Avaddon, a new ransomware-as-a-service, or RaaS, protocol, is the latest to jump on the crypto extortion bandwagon. Similar to ransomware from groups like Maze and REvil, the Avaddon project offers revenue-sharing for users who successfully deploy the software on unsuspecting victims.
According to research by the cyber intelligence firm, DomainTools, RaaS development allows hackers to focus their efforts on malware development, rather than finding new places to deploy their attacks. Developers instead rely on third-party individuals who are looking to generate income by launching their own ransomware campaigns.
Speaking with Cointelegraph, Tarik Saleh, senior security engineer and malware researcher at DomainTools, commented on the affiliate scheme used within the ransomware:
“Malware authors are looking to make profits with as low of a risk as possible and the RaaS / affiliate model does just that. Cybercriminals follow tactics and techniques of other successful threat actors, so we can expect the rise of RaaS and affiliate model programs to continue.”
Saleh explains that as of today, there are no publicly available decryptors for Avaddon, aside from the ones provided to victims once the malware’s ransom is paid.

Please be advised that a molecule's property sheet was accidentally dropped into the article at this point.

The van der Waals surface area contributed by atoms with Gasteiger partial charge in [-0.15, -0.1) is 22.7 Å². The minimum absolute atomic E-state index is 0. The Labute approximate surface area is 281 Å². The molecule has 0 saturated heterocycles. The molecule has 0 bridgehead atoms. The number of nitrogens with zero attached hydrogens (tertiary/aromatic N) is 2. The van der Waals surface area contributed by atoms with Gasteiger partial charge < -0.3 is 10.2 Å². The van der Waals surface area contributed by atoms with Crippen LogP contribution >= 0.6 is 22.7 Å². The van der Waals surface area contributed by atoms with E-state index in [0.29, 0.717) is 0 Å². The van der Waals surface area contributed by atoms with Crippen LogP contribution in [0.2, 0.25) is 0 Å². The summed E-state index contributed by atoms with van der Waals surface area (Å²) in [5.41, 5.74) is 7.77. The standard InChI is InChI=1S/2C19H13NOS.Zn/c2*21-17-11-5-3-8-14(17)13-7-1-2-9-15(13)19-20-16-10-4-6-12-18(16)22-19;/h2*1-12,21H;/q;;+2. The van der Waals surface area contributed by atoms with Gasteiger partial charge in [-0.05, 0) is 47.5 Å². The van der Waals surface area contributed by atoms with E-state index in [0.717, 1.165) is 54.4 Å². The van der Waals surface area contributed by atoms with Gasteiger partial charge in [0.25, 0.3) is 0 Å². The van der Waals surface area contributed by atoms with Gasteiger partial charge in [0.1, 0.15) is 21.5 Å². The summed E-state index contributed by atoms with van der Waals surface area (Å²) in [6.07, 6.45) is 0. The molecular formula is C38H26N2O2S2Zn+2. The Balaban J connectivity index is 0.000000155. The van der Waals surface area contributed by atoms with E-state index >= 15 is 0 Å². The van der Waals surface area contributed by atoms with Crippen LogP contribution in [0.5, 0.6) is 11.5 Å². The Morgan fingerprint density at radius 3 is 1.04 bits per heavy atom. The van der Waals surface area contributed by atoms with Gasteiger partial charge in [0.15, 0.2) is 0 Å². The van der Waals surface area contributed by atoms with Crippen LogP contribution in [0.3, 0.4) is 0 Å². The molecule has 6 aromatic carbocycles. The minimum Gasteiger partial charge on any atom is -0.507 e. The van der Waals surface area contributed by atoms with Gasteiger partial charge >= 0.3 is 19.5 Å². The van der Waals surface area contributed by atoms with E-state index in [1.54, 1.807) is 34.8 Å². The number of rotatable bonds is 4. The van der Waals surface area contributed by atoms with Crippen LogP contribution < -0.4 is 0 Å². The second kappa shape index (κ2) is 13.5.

While Bitcoin is the preferred method of payment for this particular ransomware, Saleh has witnessed a change in that trend in recent months. Citing the recent Twitter hack, he noted that, “We are seeing a shift towards Monero, however, as Bitcoin doesn't offer the [same] privacy protections and anonymity.”
Saleh believes that the ransomware’s developers are Russian due to the fact that they only sell to Russian language speaking customers on Russian marketplaces.
Russia's government has “largely turned a blind eye towards taking down cybercriminals that don't involve Russian assets.” This unspoken arrangement seemingly allows Russian ransomware authors to operate with a very low risk of punishment, Saleh added.